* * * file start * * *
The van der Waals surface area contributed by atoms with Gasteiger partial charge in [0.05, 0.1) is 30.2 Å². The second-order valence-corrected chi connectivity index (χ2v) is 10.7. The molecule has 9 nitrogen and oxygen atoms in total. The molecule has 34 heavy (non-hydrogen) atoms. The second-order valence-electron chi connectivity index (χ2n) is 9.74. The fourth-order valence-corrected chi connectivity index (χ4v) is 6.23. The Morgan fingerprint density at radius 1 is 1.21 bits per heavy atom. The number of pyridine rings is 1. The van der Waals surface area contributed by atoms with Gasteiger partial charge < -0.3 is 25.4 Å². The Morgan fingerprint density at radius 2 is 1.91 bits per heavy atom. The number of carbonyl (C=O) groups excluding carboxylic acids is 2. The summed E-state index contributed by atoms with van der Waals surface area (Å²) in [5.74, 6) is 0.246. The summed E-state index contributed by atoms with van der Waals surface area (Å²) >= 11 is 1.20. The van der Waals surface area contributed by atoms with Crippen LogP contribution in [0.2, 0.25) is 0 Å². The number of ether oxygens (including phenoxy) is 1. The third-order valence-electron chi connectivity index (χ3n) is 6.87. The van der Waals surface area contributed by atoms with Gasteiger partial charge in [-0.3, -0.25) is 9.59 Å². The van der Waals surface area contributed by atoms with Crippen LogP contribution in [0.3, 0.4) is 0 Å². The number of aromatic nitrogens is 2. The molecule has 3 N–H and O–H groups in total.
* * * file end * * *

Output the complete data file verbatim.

The van der Waals surface area contributed by atoms with Gasteiger partial charge in [0.05, 0.1) is 30.2 Å². The second-order valence-corrected chi connectivity index (χ2v) is 10.7. The molecule has 9 nitrogen and oxygen atoms in total. The molecule has 34 heavy (non-hydrogen) atoms. The second-order valence-electron chi connectivity index (χ2n) is 9.74. The fourth-order valence-corrected chi connectivity index (χ4v) is 6.23. The Morgan fingerprint density at radius 1 is 1.21 bits per heavy atom. The number of pyridine rings is 1. The van der Waals surface area contributed by atoms with Gasteiger partial charge < -0.3 is 25.4 Å². The Morgan fingerprint density at radius 2 is 1.91 bits per heavy atom. The number of carbonyl (C=O) groups excluding carboxylic acids is 2. The summed E-state index contributed by atoms with van der Waals surface area (Å²) in [5.74, 6) is 0.246. The summed E-state index contributed by atoms with van der Waals surface area (Å²) >= 11 is 1.20. The van der Waals surface area contributed by atoms with Crippen LogP contribution in [0.2, 0.25) is 0 Å². The number of ether oxygens (including phenoxy) is 1. The third-order valence-electron chi connectivity index (χ3n) is 6.87. The van der Waals surface area contributed by atoms with Gasteiger partial charge in [-0.3, -0.25) is 9.59 Å². The van der Waals surface area contributed by atoms with Crippen LogP contribution in [0.3, 0.4) is 0 Å². The number of aromatic nitrogens is 2. The molecule has 3 N–H and O–H groups in total.